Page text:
Mexico’s GDP grew 2.8% annualised in 1Q17. The Mexican economy has performed better than expected in the months following Trump’s election. The spike in inflation, the uncertainty surrounding bilateral relations with the US, the tightening of macroeconomic policies (fiscal cuts and rate hikes), and the consistent fall of oil output haven’t had a broad-based impact on GDP figures yet.
Mexican parties PAN and the PRD announced they would run together in the Mexican Presidential election of June 2018. This should erode the chances of Andres Manuel Lopez-Obrador running on a populist platform of more state intervention in the economy.
S&P placed Brazil rating on watch negative due to “increased risk that a disruptive or slow resolution of recent political turmoil could delay corrective policy measures while country’s economic and fiscal challenges continue to mount”.
Brazil’s current account surplus totalled USD 1.2Bn in April. Over 12 months, the current account deficit shrank to USD 19.9Bn or 1.1% of GDP. The biggest positive contribution came again from the trade balance, with a USD 6.7Bn surplus, way up from USD 4.6Bn in April 2016.
As expected, Colombia’s central bank cut the benchmark rate by 25 bps to 6.25% as inflation keeps converging to the target range.
MSCI Africa 878 +3.55%

Egypt’s central bank hiked its overnight deposit rate by 200bps to 16.75% in an attempt to curb inflation and anchor the currency, in line with IMF recommendations. Inflation should be close to its peak in 2Q17 at 31.5% YOY in April. According to the Central Bank, a record level of foreign investment of nearly USD 1Bn entered the country within days of the rate increase.
This long-awaited rate hike is good news for the Egyptian economy, as it should attract portfolio flows, support the currency and taming inflationary pressures.
Egypt successfully issued a USD 3BnEurobond. This is about twice as much as targeted and at a lower cost than when the same bonds were first sold in January: 5-year paper at 5.45%, 10-year bonds at 6.65% and 30-year bonds at 7.95%. The issue was largely over-subscribed as the order book closed at USD 11Bn.
This is a vote of confidence in the structural reforms process in Egypt by international fixed income investors.
Kenya’s current account deficit widened to 7.7% GDP in February2017 from 5.9% a year earlier. The current account will remain under pressure given higher maize imports and lower tea exports, plus a debt obligation due in June. The decisions of the government to start subsidizing maize flour and increase minimum wage by 18% ahead of presidential elections in August are also weakening the fiscal account.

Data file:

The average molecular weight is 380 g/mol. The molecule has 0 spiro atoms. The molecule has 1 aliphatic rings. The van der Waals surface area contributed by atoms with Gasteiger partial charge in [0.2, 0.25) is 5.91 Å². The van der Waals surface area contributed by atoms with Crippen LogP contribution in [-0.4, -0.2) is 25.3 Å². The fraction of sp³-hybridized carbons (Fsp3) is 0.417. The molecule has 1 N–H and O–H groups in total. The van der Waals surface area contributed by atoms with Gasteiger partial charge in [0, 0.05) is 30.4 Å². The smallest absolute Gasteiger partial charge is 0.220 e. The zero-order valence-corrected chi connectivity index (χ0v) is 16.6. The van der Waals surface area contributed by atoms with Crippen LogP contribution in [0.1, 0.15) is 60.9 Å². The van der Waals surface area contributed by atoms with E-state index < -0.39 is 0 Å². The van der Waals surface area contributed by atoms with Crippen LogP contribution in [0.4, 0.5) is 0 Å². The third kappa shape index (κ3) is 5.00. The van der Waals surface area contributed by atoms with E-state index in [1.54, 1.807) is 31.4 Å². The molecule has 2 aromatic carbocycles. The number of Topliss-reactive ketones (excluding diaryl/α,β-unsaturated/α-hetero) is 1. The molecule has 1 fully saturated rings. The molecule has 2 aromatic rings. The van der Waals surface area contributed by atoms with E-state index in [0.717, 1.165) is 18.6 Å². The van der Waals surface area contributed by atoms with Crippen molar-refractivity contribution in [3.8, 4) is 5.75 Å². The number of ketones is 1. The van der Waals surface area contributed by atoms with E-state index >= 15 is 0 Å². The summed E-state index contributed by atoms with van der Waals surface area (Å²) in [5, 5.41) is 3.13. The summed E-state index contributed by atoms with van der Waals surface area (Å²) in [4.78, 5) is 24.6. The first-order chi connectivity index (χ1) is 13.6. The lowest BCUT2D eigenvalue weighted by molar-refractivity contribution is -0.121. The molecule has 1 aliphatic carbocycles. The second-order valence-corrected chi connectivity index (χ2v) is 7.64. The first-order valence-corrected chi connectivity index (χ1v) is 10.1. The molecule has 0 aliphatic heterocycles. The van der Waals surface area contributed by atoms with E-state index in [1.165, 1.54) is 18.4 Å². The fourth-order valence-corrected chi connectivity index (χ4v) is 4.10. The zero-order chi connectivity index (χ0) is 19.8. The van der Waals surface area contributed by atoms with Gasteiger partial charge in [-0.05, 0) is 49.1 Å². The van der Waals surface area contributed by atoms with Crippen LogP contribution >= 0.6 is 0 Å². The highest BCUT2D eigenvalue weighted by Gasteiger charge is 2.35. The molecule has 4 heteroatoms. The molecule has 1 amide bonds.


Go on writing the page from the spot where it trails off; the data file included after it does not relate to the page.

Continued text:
Nigeria’s real GDP contracted 0.5% in 1Q17, marking the 5thcontractionary quarter in succession.
The worry is that the march out of recession is almost entirely dependent on improvements in oil output and price, rather than policy or reform-led economic growth, and as a result, its sustainability is being questioned.
Nigeria’s stock market rebounded strongly in the past few weeks following the launch of a special FX window for investors and exporters last April.
Despite encouraging signals, the CBN still has a lot to do in stabilizing the market on a sustainable basis. There are reports suggesting that large importers are still not getting their FX orders filled, despite the CBN’s claims of surplus liquidity. Higher FX reserves in recent months have been built on stronger oil prices and relative peace in the Niger Delta. In addition, some civil servants are not getting paid and the banking system is under stress as utilities (at least USD 3Bn), oil-related and other companies (like Etisalat Nigeria for USD 1.2Bn) are unable meet their obligations.
Nigeria now has several exchange rates. You can receive USD 1 in exchange for:

  • 197 NGN if you are a pilgrim
  • 285 NGN for petroleum products
  • 301 NGN at Western Union
  • 305 NGN used for the 2017 budget
  • 317 NGN on the interbank market
  • 366 NGN for personal travel allowance, foreign medical trip or at a bureau de change
  • 380 NGN at the parallel market
  • 382 NGN using the investors and exporters FX (bid-ask spreads may range from 380 to 420)

Ghana cut rates by 100bps to 22.5% as core inflation ex energy and utility prices continues to trend downwards.
South Africa’s inflation in April slowed to 5.3% YOY from 6.1% y/y in March, thank to food inflation falling to 6.7% YOY from 8.7% in March and fuel to 5.6% from 15.0%.

Source: Alquity Global Market Update


Money Matters 28 September 2023

Stocks fall as Fed lifts rate expectations Stock markets fell last week after the US Federal Reserve increased its interest rate expectations in response to

Money Matters 21 September 2023

Stocks mixed as US inflation accelerates Stock markets were mixed last week as an uptick in US inflation raised concerns that the Federal Reserve may